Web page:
32,000 Australian students opted to study overseas in 2014. These statistics were compiled by a group named Universities Australia. The study showed that from 2008 to 2014 the number of students who left Australia to study overseas grew from 15,058 students to 31,912 students. Where are they going? The report claims a lot do go to English-speaking countries but China has been a draw card for some.
The main destinations were listed
Scott Sheperd, deputy vice-chancellor at the Queensland University of Technology said: "Instead of going for an entire semester, a lot of students are now heading overseas for two to four-week programs. Students also benefit from the exposure to new experiences and increasing their resilience. And that shows to employers that they have a broader perspective."
The Australian publication further showed students from 34 of the 39 Australian universities took part in "learning abroad" studies. The research showed that 30 percent of the students from these universities went to Asia. One of the researchers, Rob Lawrence, said that out of 6,800 he conducted research on the reasons given for studying abroad was because students didn't want a "run-of-the-mill degree".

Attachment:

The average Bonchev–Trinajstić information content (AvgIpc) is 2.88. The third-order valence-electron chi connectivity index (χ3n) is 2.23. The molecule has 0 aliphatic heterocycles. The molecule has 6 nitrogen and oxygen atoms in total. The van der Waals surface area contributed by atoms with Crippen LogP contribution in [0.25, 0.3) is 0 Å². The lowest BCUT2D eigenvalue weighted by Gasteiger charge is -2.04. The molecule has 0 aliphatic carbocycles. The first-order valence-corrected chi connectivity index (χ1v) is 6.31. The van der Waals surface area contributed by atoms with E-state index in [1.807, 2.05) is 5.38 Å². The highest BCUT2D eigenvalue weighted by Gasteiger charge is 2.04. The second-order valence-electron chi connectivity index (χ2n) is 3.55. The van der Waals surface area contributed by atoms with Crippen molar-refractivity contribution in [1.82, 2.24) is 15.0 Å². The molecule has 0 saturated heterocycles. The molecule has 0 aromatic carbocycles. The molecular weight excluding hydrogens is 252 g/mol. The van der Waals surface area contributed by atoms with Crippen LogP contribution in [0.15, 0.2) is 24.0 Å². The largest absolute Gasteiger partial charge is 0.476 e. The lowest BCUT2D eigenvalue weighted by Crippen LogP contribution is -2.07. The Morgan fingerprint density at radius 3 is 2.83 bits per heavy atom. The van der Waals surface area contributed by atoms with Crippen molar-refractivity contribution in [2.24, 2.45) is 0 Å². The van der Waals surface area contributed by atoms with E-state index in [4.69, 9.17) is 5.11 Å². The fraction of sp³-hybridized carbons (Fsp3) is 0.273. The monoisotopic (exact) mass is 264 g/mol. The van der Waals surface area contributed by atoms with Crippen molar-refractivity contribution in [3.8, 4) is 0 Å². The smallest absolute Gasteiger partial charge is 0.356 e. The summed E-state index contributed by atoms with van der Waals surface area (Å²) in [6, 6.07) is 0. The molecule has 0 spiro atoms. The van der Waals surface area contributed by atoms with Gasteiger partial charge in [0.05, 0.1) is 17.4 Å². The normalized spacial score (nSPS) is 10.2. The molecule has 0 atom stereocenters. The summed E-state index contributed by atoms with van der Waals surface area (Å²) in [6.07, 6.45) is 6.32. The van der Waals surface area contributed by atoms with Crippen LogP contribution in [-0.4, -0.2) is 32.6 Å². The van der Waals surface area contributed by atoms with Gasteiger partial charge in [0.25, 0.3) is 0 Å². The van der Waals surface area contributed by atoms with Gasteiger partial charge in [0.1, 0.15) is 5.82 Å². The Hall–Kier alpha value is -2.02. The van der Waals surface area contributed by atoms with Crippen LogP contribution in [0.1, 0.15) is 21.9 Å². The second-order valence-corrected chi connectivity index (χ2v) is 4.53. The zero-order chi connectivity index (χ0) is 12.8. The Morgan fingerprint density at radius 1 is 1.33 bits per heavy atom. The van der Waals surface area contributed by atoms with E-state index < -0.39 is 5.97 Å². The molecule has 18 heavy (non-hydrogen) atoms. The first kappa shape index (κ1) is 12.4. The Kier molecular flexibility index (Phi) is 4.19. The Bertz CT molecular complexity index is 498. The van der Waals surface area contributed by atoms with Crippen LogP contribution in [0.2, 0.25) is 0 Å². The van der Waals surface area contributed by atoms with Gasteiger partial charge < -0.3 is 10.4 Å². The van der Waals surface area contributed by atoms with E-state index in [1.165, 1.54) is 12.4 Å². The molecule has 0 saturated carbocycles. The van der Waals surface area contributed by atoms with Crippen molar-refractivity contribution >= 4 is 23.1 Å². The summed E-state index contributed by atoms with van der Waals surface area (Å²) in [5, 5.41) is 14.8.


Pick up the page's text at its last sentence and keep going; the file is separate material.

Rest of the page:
An electrical engineering student, Matt Rowe, said studying abroad was good for him. He said: "It gives you the confidence to follow your interests, to seek adventure and to be excited by the ocean of experiences just waiting for you."
Are engineering students studying abroad and then snatching the degrees from the students that were actually born in the country? The Americans say: yes.
"It's a big concern: We bring a lot of students here, we train them, and then they leave," said Vince Bertram, President, and CEO of Project Lead The Way. According to research from the National Science Foundation and National Institutes of Health, the amount of U.S. citizens getting graduate degrees in science and engineering fell by 5 percent in 2014. The groups drew parallels with how many temporary visas were granted, which spiked by 35 percent in those years.
"We have to continue to expand our domestic pipeline of students going into these areas. We have to continue to grow our own talent, and it doesn't happen at the graduate level. It's going to occur at elementary and middle school, not trying to convince students once they're in high school that these opportunities are available to them," Bertram said.
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